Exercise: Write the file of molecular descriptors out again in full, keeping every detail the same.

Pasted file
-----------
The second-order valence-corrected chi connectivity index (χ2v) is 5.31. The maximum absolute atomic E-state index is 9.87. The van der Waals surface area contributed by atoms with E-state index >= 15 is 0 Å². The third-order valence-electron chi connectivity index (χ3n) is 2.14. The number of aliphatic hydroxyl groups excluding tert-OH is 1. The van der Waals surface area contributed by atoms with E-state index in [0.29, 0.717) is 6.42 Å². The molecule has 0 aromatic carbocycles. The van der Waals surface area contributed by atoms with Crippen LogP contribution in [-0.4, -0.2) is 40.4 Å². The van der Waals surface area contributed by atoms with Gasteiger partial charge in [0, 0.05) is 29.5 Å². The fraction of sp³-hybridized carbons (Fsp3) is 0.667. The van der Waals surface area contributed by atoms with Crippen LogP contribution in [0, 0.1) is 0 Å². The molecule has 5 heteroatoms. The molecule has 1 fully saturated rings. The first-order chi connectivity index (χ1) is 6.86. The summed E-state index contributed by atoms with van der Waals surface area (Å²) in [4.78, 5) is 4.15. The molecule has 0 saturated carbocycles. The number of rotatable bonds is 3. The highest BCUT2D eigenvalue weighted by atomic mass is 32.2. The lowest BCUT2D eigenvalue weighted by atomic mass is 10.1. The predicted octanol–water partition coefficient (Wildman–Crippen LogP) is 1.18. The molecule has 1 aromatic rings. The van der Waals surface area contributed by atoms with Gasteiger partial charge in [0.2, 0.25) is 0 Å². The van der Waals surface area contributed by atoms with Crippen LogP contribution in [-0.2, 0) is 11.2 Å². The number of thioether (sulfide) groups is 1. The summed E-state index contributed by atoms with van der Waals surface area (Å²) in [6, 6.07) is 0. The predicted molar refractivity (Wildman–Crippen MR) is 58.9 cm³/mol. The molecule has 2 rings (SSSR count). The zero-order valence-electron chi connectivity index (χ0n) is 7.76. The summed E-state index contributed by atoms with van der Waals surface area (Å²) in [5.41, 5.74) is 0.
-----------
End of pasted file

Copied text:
The second-order valence-corrected chi connectivity index (χ2v) is 5.31. The maximum absolute atomic E-state index is 9.87. The van der Waals surface area contributed by atoms with E-state index >= 15 is 0 Å². The third-order valence-electron chi connectivity index (χ3n) is 2.14. The number of aliphatic hydroxyl groups excluding tert-OH is 1. The van der Waals surface area contributed by atoms with E-state index in [0.29, 0.717) is 6.42 Å². The molecule has 0 aromatic carbocycles. The van der Waals surface area contributed by atoms with Crippen LogP contribution in [-0.4, -0.2) is 40.4 Å². The van der Waals surface area contributed by atoms with Gasteiger partial charge in [0, 0.05) is 29.5 Å². The fraction of sp³-hybridized carbons (Fsp3) is 0.667. The van der Waals surface area contributed by atoms with Crippen LogP contribution in [0, 0.1) is 0 Å². The molecule has 5 heteroatoms. The molecule has 1 fully saturated rings. The first-order chi connectivity index (χ1) is 6.86. The summed E-state index contributed by atoms with van der Waals surface area (Å²) in [4.78, 5) is 4.15. The molecule has 0 saturated carbocycles. The number of rotatable bonds is 3. The highest BCUT2D eigenvalue weighted by atomic mass is 32.2. The lowest BCUT2D eigenvalue weighted by atomic mass is 10.1. The predicted octanol–water partition coefficient (Wildman–Crippen LogP) is 1.18. The molecule has 1 aromatic rings. The van der Waals surface area contributed by atoms with Gasteiger partial charge in [0.2, 0.25) is 0 Å². The van der Waals surface area contributed by atoms with Crippen LogP contribution in [-0.2, 0) is 11.2 Å². The number of thioether (sulfide) groups is 1. The summed E-state index contributed by atoms with van der Waals surface area (Å²) in [6, 6.07) is 0. The predicted molar refractivity (Wildman–Crippen MR) is 58.9 cm³/mol. The molecule has 2 rings (SSSR count). The zero-order valence-electron chi connectivity index (χ0n) is 7.76. The summed E-state index contributed by atoms with van der Waals surface area (Å²) in [5.41, 5.74) is 0.